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Last Major Rebel Stronghold Under Threat; Afghan President Announces Ceasefire With Taliban; Aid Workers Civilians Face Growing Risk; U.S. Supplied Bomb That Killed 40 Children In Yemen; Iranians Struggle To Pay For Basic Needs; Refugee Healing Through Art. Aired 11-12p ET

Aired August 19, 2018 - 11:00   ET



[11:00:00] BECKY ANDERSON, CNN INTERNATIONAL ANCHOR: Hello and welcome. You're watching great world. I'm Becky Anderson for you in London and

today is World Humanitarian Day. On this show, we are focused on conflict and the people were working hard and the move. We bring news stories from

the front lines of war or meet the people whose lives have been turned upside down and the people trying to write them again.

And we begin with Syria. It all started here more than seven years ago what was a peaceful protest morphed into a civil war and continues to rip a

country apart. We've been connecting you to the horror of the conflict there since this amateur video was filmed in Daraa in March of 2011 and

tonight is no different. We are in Syria again. This time we're connecting you to Idlib bringing you rare access to the last rebel

stronghold and a refuge for refugees which is now under threat. My colleague Arwa Damon with this report.


ARWA DAMON, CNN SENIOR INTERNATIONAL CORRESPONDENT: There used to be an ice cream shop on the corner, kids playing in the street, a sense that the

violence would not strike here, at least not like this.

It's five days after multiple airstrikes hit this once quiet neighborhood in Idlib province killing dozens of people, shattering whatever illusion of

safety that may have existed. For seven years now, serious unraveling has been documented.

What's the point in all your filming, (INAUDIBLE) wants to know, for there is no humanity in this? In the world muted response to Syria's heartless


Only one of Abraham's five children survived. It's just memories now.

The family next door displaced from elsewhere were all killed, seven of them. Also killed was a media activist Ahmed. Ahmed was just 20 years

old, a nurse and first responder by training, a role he played in his native Aleppo before the family was forcibly displaced to it Idlib as the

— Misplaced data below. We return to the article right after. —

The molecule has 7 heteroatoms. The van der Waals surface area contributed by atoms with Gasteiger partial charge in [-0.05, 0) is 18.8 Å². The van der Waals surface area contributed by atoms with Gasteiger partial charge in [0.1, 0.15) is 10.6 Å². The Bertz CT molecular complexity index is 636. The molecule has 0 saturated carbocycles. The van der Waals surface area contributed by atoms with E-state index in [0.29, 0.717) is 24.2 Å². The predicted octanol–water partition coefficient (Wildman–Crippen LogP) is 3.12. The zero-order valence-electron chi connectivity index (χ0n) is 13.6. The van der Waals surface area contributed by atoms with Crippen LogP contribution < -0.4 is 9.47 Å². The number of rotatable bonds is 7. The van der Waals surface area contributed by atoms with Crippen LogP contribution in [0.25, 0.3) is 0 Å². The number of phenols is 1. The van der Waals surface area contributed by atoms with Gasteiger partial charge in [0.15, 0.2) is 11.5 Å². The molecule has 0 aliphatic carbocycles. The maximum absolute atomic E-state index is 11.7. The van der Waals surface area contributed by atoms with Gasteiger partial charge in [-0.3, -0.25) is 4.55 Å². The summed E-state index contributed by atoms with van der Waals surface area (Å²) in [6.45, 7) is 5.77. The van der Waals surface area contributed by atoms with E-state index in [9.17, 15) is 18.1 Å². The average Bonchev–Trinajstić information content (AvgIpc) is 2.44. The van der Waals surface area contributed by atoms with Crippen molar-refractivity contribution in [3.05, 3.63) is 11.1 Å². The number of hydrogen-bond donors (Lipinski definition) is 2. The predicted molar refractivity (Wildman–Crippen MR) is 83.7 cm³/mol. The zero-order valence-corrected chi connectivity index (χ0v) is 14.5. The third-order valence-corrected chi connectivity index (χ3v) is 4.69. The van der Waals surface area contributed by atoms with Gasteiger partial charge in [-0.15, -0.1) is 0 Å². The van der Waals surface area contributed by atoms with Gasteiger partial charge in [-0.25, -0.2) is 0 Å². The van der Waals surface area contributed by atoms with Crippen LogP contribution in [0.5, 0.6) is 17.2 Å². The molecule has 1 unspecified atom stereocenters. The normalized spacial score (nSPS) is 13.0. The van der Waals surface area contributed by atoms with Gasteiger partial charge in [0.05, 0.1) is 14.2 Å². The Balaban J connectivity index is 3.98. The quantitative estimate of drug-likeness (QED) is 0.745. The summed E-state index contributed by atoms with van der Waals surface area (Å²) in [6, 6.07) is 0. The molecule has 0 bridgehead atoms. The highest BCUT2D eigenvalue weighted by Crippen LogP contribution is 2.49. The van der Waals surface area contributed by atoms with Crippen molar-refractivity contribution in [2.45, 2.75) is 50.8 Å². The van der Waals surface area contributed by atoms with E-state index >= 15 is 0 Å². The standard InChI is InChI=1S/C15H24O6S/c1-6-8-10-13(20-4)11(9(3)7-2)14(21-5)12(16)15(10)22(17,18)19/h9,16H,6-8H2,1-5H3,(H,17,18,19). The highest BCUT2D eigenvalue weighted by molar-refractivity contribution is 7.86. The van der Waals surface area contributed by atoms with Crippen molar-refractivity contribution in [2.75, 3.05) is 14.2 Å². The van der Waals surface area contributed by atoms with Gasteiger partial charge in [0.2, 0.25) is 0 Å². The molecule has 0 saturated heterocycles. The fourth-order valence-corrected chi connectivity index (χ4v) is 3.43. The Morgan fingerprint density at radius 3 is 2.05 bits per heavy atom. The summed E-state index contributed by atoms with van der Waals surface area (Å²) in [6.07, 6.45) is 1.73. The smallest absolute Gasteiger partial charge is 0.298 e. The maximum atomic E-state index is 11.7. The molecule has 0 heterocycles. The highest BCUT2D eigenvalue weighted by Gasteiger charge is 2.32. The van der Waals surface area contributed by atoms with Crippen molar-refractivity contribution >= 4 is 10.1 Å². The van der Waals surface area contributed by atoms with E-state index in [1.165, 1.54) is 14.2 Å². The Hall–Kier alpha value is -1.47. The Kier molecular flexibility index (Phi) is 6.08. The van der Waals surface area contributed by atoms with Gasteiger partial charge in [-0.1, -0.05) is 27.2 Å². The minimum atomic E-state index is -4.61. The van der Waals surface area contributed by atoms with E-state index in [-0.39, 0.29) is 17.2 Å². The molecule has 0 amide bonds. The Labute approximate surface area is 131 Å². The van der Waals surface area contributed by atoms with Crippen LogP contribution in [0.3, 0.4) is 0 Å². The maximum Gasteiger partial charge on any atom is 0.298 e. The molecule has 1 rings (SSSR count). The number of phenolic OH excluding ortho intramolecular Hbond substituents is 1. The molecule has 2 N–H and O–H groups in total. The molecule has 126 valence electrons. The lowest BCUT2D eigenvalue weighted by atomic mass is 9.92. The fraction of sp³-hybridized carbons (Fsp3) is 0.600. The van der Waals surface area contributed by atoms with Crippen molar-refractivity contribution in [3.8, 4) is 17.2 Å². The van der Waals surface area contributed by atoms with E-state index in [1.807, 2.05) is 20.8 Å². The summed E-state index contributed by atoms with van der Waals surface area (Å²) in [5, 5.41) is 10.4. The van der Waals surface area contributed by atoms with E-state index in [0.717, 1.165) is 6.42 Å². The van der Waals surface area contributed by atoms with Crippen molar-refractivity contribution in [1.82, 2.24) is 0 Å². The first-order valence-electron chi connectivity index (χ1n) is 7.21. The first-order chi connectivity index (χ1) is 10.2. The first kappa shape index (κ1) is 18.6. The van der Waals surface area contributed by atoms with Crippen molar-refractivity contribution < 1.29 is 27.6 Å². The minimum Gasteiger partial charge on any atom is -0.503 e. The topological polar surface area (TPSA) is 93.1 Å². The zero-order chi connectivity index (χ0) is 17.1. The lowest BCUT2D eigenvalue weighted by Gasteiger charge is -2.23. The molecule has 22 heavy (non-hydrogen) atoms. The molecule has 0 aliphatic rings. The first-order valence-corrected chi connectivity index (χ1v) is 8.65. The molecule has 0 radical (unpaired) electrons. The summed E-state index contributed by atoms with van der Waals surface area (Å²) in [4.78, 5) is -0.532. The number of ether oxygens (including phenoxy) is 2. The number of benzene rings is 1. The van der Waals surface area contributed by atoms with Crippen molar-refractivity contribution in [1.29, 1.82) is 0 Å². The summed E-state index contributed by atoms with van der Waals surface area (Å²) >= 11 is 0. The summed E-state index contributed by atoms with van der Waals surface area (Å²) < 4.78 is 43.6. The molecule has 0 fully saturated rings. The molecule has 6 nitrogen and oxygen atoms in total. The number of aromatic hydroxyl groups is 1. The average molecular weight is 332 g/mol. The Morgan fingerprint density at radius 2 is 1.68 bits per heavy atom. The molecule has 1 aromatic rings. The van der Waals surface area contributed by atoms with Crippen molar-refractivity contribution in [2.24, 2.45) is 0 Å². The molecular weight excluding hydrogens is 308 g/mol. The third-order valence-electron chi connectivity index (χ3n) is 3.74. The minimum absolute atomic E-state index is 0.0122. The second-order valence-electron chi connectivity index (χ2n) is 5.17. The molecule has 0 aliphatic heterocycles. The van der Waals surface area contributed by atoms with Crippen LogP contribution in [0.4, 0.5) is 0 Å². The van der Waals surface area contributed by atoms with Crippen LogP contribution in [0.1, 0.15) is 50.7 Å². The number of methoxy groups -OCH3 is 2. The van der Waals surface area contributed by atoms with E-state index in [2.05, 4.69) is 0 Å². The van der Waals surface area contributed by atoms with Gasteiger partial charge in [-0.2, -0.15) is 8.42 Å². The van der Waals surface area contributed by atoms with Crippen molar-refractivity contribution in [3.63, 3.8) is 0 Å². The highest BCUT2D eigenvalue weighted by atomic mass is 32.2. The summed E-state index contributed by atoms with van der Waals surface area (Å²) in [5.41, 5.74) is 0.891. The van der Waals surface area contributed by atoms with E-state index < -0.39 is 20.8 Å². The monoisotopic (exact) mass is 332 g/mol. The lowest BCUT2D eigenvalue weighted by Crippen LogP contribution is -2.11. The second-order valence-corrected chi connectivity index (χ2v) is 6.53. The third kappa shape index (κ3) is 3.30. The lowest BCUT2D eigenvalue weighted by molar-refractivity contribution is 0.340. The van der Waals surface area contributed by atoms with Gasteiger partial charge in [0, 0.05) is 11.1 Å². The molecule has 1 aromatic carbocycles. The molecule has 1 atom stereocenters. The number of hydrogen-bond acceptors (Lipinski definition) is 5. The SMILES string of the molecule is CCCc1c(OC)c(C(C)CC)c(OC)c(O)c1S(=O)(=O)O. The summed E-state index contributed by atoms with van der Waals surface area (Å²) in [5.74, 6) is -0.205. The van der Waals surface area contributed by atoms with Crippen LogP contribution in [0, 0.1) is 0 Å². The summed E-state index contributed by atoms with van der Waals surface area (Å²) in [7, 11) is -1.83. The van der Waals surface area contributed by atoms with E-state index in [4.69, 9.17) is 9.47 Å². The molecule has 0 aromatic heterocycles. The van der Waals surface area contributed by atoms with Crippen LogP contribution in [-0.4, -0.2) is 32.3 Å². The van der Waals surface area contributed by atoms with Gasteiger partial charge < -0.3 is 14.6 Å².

regime took over.

When he thought that the responders weren't there he threw his camera aside and went to save a little girl, Ahmed's father Mahmoud tells us. But

another strike came and killing them both. His parents seemed stoic together proud but in pain. But later as his mother showed Ahmed's

clothes, she breaks down.

In the room next door, his father shows us his photos. Tears he can't cry in front of his wife. They did everything together. A father-son team

documenting their nation's pain now directly a part of it. The clutter summer piece of life as we drive through Idlib province seems too belies a

looming violence. This is the last remaining main rebel stronghold.

Turkey, Russia, and Iran have been negotiating to ostensibly come to some sort of agreement to prevent the total massacre here by the Syrian regime

and its Russian backers. Turkey has military observation posts in the province and it's called an assault on it live a red line. Its border has

been closed and instead, a senior Turkish official says his government is pouring millions of dollars into swelling refugee camps.

(INAUDIBLE) is just saying that he remembers when there were just a few tents here and the rest of it was just the olive groves. And now you take

a look and it just has such an aura permanence to it all.

The Rolling Hills a stone's throw from the Turkish border have been transformed into a sea of homes of lost souls from Aleppo, Hama, Ghouta,

Darayya and elsewhere. As if the population has doubled in recent years as more Syrians arrived. It's also whereas other parts of the country fell